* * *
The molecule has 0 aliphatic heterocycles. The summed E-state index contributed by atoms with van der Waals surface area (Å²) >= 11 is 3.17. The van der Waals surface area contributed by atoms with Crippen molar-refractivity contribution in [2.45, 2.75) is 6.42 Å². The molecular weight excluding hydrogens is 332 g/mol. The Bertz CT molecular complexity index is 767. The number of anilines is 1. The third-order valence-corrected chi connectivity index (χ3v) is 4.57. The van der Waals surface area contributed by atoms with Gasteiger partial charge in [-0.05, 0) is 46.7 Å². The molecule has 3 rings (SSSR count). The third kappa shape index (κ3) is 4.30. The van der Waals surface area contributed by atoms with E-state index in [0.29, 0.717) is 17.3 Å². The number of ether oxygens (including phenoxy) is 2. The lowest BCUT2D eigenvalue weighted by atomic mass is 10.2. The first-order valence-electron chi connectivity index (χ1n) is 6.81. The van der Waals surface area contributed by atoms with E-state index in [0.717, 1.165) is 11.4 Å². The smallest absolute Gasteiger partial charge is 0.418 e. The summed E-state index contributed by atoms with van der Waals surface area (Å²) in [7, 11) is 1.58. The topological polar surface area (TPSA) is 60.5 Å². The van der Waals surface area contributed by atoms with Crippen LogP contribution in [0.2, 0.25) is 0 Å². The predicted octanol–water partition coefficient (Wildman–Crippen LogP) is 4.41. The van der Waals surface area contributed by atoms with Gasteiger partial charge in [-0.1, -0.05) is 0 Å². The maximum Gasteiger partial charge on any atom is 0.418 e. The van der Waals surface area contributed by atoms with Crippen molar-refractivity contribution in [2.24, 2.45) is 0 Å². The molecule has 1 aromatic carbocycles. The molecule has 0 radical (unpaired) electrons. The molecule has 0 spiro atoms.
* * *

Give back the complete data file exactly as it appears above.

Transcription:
The molecule has 0 aliphatic heterocycles. The summed E-state index contributed by atoms with van der Waals surface area (Å²) >= 11 is 3.17. The van der Waals surface area contributed by atoms with Crippen molar-refractivity contribution in [2.45, 2.75) is 6.42 Å². The molecular weight excluding hydrogens is 332 g/mol. The Bertz CT molecular complexity index is 767. The number of anilines is 1. The third-order valence-corrected chi connectivity index (χ3v) is 4.57. The van der Waals surface area contributed by atoms with Gasteiger partial charge in [-0.05, 0) is 46.7 Å². The molecule has 3 rings (SSSR count). The third kappa shape index (κ3) is 4.30. The van der Waals surface area contributed by atoms with E-state index in [0.29, 0.717) is 17.3 Å². The number of ether oxygens (including phenoxy) is 2. The lowest BCUT2D eigenvalue weighted by atomic mass is 10.2. The first-order valence-electron chi connectivity index (χ1n) is 6.81. The van der Waals surface area contributed by atoms with E-state index in [0.717, 1.165) is 11.4 Å². The smallest absolute Gasteiger partial charge is 0.418 e. The summed E-state index contributed by atoms with van der Waals surface area (Å²) in [7, 11) is 1.58. The topological polar surface area (TPSA) is 60.5 Å². The van der Waals surface area contributed by atoms with Crippen LogP contribution in [0.2, 0.25) is 0 Å². The predicted octanol–water partition coefficient (Wildman–Crippen LogP) is 4.41. The van der Waals surface area contributed by atoms with Gasteiger partial charge in [-0.1, -0.05) is 0 Å². The maximum Gasteiger partial charge on any atom is 0.418 e. The van der Waals surface area contributed by atoms with Crippen molar-refractivity contribution in [2.24, 2.45) is 0 Å². The molecule has 1 aromatic carbocycles. The molecule has 0 radical (unpaired) electrons. The molecule has 0 spiro atoms.